As the national conversation changed dramatically in the past four years, centering the importance of amplifying underrepresented voices and cultures, it altered the context of pop culture, as well. Many unscripted programs rose to the challenge by continuously casting more inclusively — whether it be a particular season’s contestants, episode-specific subjects or series-long hosts. Through these players, the shows are able to shine an international spotlight on the immigrant experience, racial divides, prejudices and concerns of the LGBTQIA+ community.

“From the beginning it was of the utmost importance to us to show the diversity within this country and in small towns,” says Johnnie Ingram, executive producer of HBO’s “We’re Here.”

The series, which nabbed a coveted unstructured reality program Emmy nom for its first season this year, follows three drag queens — DJ “Shangela” Pierce, Eureka O’Hara and Bob the Drag Queen — as they seek out the local LGBTQIA+ community and allies, adopt drag daughters and stage a show — all in small, rural towns across the country.

“A drag show realistically is not changing lives, but it’s opening conversations, and it’s being visible in places where you’d normally be asked to not be visible or to not talk openly about your sexuality or gender preferences,” says executive producer Steve Warren.

Starting conversations is why they welcomed a wide variety of people onto the show — from gay men and women to a trans man to the indigenous queer community in New Mexico and cisgender, straight men alike. (The show’s theme song, “I Am America,” was co-written by a trans woman, Shea Diamond.) The goal was to open hearts and minds, and it wasn’t just the locals who were changed.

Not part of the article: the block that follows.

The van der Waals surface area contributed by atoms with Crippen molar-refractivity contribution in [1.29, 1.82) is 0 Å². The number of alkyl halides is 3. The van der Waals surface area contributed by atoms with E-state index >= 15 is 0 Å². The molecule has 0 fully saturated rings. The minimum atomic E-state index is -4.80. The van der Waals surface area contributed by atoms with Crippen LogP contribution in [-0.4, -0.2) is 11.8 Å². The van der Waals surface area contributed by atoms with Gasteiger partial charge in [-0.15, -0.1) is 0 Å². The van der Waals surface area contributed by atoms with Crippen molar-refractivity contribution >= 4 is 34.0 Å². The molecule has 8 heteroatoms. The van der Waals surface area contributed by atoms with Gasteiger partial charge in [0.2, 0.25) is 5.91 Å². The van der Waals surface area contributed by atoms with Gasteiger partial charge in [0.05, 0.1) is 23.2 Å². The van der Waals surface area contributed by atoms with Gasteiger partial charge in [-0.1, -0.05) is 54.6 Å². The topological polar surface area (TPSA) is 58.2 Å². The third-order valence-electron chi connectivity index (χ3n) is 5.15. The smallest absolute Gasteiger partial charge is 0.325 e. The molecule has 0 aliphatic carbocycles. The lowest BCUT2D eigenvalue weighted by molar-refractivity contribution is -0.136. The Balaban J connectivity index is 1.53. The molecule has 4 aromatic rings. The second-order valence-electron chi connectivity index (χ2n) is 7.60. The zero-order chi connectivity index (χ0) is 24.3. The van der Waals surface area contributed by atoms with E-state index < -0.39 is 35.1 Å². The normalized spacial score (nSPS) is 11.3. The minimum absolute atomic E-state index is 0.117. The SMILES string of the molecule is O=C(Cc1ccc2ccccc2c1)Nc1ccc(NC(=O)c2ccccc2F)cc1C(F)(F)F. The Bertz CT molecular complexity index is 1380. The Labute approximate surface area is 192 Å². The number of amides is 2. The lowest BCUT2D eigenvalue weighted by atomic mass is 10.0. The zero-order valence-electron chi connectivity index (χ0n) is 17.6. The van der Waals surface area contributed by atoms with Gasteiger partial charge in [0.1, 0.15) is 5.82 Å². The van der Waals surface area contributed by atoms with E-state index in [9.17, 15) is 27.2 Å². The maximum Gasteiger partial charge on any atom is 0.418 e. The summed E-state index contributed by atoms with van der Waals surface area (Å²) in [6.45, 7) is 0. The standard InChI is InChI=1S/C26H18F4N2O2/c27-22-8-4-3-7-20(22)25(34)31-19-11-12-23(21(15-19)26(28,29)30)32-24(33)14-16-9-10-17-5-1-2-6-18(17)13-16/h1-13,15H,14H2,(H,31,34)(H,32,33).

“I officially have no more working tear ducts,” says Shangela. The show “inspired me in seeing all these amazing, brave, courageous children that I worked with. I said, ‘You know what? I want to have greater purpose.’”

(After the pandemic shut down venues around the country, Shangela launched the Feed the Queens program with the Actors Fund to help out-of-work drag performers with grocery bills.)

Like “We’re Here,” Netflix’s “Queer Eye,” a two-time winner in the structured program category seeing its third consecutive nom now, endeavors to open its heroes’ up to transformative experiences and conversations…

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